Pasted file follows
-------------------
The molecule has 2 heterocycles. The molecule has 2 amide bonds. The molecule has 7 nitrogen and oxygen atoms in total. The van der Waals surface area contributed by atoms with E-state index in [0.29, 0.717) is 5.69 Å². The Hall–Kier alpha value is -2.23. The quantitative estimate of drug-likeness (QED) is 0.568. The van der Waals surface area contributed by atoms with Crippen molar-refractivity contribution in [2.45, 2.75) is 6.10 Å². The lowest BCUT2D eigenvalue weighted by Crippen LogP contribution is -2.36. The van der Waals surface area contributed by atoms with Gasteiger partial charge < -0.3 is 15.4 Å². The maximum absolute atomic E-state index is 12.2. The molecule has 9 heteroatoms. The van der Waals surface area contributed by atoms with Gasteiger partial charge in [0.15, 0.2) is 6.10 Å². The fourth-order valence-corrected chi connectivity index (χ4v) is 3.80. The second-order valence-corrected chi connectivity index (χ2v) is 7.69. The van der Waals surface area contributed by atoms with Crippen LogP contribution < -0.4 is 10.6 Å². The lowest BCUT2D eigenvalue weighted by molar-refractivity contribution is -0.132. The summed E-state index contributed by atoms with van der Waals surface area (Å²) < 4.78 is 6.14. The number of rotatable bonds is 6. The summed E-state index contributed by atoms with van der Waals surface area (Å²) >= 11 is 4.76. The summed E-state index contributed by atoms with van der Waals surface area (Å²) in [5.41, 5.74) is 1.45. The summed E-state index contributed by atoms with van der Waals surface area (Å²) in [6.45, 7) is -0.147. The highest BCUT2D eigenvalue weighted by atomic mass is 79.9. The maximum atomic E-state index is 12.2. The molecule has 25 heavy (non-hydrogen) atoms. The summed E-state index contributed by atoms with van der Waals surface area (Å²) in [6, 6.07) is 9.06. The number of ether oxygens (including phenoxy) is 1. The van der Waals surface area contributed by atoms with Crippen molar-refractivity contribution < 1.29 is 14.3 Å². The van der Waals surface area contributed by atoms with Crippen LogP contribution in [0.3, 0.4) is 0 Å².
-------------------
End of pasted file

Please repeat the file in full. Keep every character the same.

The molecule has 2 heterocycles. The molecule has 2 amide bonds. The molecule has 7 nitrogen and oxygen atoms in total. The van der Waals surface area contributed by atoms with E-state index in [0.29, 0.717) is 5.69 Å². The Hall–Kier alpha value is -2.23. The quantitative estimate of drug-likeness (QED) is 0.568. The van der Waals surface area contributed by atoms with Crippen molar-refractivity contribution in [2.45, 2.75) is 6.10 Å². The lowest BCUT2D eigenvalue weighted by Crippen LogP contribution is -2.36. The van der Waals surface area contributed by atoms with Gasteiger partial charge < -0.3 is 15.4 Å². The maximum absolute atomic E-state index is 12.2. The molecule has 9 heteroatoms. The van der Waals surface area contributed by atoms with Gasteiger partial charge in [0.15, 0.2) is 6.10 Å². The fourth-order valence-corrected chi connectivity index (χ4v) is 3.80. The second-order valence-corrected chi connectivity index (χ2v) is 7.69. The van der Waals surface area contributed by atoms with Crippen LogP contribution < -0.4 is 10.6 Å². The lowest BCUT2D eigenvalue weighted by molar-refractivity contribution is -0.132. The summed E-state index contributed by atoms with van der Waals surface area (Å²) < 4.78 is 6.14. The number of rotatable bonds is 6. The summed E-state index contributed by atoms with van der Waals surface area (Å²) >= 11 is 4.76. The summed E-state index contributed by atoms with van der Waals surface area (Å²) in [5.41, 5.74) is 1.45. The summed E-state index contributed by atoms with van der Waals surface area (Å²) in [6.45, 7) is -0.147. The highest BCUT2D eigenvalue weighted by atomic mass is 79.9. The maximum atomic E-state index is 12.2. The molecule has 25 heavy (non-hydrogen) atoms. The summed E-state index contributed by atoms with van der Waals surface area (Å²) in [6, 6.07) is 9.06. The number of ether oxygens (including phenoxy) is 1. The van der Waals surface area contributed by atoms with Crippen molar-refractivity contribution < 1.29 is 14.3 Å². The van der Waals surface area contributed by atoms with Crippen LogP contribution in [0.3, 0.4) is 0 Å².